Note: Now that I’m in graduate school again, I do a lot less blogging due to all my homework. Therefore, I decided to share my homework on instructional design. Plus, I thought it’d be a great way to review for comprehensive exams.
Locatis, C., (2012). Performance, instruction, and technology in health care education. In R. A. Reiser & J. V. Dempsey (Eds.) Trends & issues in instructional design & technology (3rd ed.). (pp. 178-186). Columbus, OH: Merrill-Prentice Hall.
Performance in the health care field is critical. It differs from other fields that allow for marginal errors and second chances. Therefore, learning health science education is paramount in life or death matters for those whose lives are touched by health care professionals. Locatis described historical and current trends in health care instruction and use of emergent technologies as they affect performance. The Association of American Medical Colleges (AAMC) and researchers have been influential in changing teaching methodologies from laboratory and hospital-based to that of problem-based learning (PBL) and evidence-based medicine (EBM). Moreover, the AAMC called for the inclusion of informatics in medical curriculum. Informatics refers to the use of information management systems such as databases, expert systems, educational simulations, robotics (programmed mannequins), and virtual reality environments.
Locatis described the history of medical education in three phases: prescientific, scientific, and post-Flexner. The prescientific phase for the U.S. refers to the time prior to the 20th century. The author stated that the anatomically structured drawings by Andreas Vesalius and Leonardo da Vinci are considered the beginnings of educational technology since they are based on direct observations and not speculation. A report written by Abraham Flexner published in 1910 by the Carnegie Foundation moved the field of medical teaching into the scientific phase. For instance, Flexner called for a more formal education of medical practitioners to include an academic setting and affiliations with local hospitals. This provided academic rigor to the study of medicine, whereas before the graduates from commercial programs and independent schools were only accountable for memorization of symptoms and remedies.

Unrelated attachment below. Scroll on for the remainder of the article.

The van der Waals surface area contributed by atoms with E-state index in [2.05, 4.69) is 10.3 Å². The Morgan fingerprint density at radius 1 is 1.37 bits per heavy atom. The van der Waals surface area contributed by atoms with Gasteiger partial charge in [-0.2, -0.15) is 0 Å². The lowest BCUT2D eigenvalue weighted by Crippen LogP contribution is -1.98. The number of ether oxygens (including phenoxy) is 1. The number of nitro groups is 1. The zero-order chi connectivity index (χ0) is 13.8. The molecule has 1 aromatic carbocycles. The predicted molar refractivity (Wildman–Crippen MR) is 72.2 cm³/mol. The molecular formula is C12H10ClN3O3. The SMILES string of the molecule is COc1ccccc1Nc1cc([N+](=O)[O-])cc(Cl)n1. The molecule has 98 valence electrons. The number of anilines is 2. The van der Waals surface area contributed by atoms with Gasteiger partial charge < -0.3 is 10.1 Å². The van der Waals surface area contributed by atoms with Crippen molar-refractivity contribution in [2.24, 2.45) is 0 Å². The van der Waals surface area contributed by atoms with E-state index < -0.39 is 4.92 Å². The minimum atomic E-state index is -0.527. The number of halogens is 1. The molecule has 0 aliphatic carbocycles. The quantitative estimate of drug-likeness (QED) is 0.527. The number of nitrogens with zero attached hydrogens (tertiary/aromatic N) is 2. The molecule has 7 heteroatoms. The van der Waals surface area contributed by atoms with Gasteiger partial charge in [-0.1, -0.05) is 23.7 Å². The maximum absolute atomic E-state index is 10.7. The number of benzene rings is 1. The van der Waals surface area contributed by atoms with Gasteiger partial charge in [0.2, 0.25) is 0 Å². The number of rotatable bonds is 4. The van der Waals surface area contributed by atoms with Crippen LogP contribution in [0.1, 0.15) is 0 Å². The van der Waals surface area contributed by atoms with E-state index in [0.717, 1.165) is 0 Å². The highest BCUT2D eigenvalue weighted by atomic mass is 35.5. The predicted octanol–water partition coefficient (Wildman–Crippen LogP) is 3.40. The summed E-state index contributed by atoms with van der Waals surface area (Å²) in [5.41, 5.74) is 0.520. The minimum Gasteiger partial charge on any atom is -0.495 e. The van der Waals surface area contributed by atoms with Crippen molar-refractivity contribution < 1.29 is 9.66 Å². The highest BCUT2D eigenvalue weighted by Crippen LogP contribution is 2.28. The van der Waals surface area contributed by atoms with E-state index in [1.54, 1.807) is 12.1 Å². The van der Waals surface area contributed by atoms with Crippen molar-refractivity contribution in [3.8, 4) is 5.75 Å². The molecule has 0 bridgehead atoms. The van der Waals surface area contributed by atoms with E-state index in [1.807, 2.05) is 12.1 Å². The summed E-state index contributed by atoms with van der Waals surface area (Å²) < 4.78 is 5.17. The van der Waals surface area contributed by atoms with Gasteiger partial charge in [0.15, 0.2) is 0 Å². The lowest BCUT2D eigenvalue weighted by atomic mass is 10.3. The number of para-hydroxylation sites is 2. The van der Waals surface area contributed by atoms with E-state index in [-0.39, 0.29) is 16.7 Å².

In my opinion, the health care system is at a critical juncture with the Patient Protection and Affordable Care Act (2010), which will provide more citizens with health care than ever before. A secondary goal of this act is to streamline the delivery of said health care. The use of educational and informational applications (informatics) is necessary to address this influx of customers and streamlining of information properly. First, it should inform the health care provider of the latest findings for a symptom or illness. Secondly, it should inform the patient of his rights to the side effects or alternatives to prescribed procedures and medicines. Thirdly, it should aid the health care providers with a smart system for collecting the appropriate information on their patients/customers. I appreciated how Locatis illustrated the rationale for instructional technology by describing the sensory nature of raw data. For example, the use of multimedia in health care systems can help students and practitioners learn about the data collected by including the sounds, images, and real time events.